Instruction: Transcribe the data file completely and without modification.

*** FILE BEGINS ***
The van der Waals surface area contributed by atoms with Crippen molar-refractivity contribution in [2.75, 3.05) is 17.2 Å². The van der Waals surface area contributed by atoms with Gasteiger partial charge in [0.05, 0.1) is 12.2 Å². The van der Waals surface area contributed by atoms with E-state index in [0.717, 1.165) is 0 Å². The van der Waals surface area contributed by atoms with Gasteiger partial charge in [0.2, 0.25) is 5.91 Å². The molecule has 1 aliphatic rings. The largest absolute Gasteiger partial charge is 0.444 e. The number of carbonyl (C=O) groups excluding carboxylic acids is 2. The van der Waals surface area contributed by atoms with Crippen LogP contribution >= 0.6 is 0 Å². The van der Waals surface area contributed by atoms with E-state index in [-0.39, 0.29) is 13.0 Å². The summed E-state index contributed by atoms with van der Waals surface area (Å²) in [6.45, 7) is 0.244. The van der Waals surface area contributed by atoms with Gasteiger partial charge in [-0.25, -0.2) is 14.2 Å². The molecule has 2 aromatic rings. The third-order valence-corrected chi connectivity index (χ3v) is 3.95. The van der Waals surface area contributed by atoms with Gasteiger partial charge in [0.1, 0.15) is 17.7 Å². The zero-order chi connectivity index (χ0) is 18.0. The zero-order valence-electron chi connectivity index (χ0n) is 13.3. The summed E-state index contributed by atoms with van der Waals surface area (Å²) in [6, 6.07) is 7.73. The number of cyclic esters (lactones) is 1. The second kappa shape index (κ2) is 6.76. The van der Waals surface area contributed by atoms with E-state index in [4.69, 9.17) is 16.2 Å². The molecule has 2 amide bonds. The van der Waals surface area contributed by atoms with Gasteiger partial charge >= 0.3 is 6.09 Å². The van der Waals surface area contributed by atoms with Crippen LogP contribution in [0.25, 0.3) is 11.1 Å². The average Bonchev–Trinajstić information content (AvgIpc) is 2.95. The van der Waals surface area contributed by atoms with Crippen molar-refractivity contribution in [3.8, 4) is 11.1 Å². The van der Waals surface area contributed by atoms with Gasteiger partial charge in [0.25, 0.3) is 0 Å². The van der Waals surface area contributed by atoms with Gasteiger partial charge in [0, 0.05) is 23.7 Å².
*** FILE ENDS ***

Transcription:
The van der Waals surface area contributed by atoms with Crippen molar-refractivity contribution in [2.75, 3.05) is 17.2 Å². The van der Waals surface area contributed by atoms with Gasteiger partial charge in [0.05, 0.1) is 12.2 Å². The van der Waals surface area contributed by atoms with E-state index in [0.717, 1.165) is 0 Å². The van der Waals surface area contributed by atoms with Gasteiger partial charge in [0.2, 0.25) is 5.91 Å². The molecule has 1 aliphatic rings. The largest absolute Gasteiger partial charge is 0.444 e. The number of carbonyl (C=O) groups excluding carboxylic acids is 2. The van der Waals surface area contributed by atoms with Crippen LogP contribution >= 0.6 is 0 Å². The van der Waals surface area contributed by atoms with E-state index in [-0.39, 0.29) is 13.0 Å². The summed E-state index contributed by atoms with van der Waals surface area (Å²) in [6.45, 7) is 0.244. The van der Waals surface area contributed by atoms with Gasteiger partial charge in [-0.25, -0.2) is 14.2 Å². The molecule has 2 aromatic rings. The third-order valence-corrected chi connectivity index (χ3v) is 3.95. The van der Waals surface area contributed by atoms with Gasteiger partial charge in [0.1, 0.15) is 17.7 Å². The zero-order chi connectivity index (χ0) is 18.0. The zero-order valence-electron chi connectivity index (χ0n) is 13.3. The summed E-state index contributed by atoms with van der Waals surface area (Å²) in [6, 6.07) is 7.73. The number of cyclic esters (lactones) is 1. The second kappa shape index (κ2) is 6.76. The van der Waals surface area contributed by atoms with E-state index in [4.69, 9.17) is 16.2 Å². The molecule has 2 amide bonds. The van der Waals surface area contributed by atoms with Gasteiger partial charge >= 0.3 is 6.09 Å². The van der Waals surface area contributed by atoms with Crippen LogP contribution in [0.25, 0.3) is 11.1 Å². The average Bonchev–Trinajstić information content (AvgIpc) is 2.95. The van der Waals surface area contributed by atoms with Crippen molar-refractivity contribution in [3.8, 4) is 11.1 Å². The van der Waals surface area contributed by atoms with Gasteiger partial charge in [0.25, 0.3) is 0 Å². The van der Waals surface area contributed by atoms with Gasteiger partial charge in [0, 0.05) is 23.7 Å².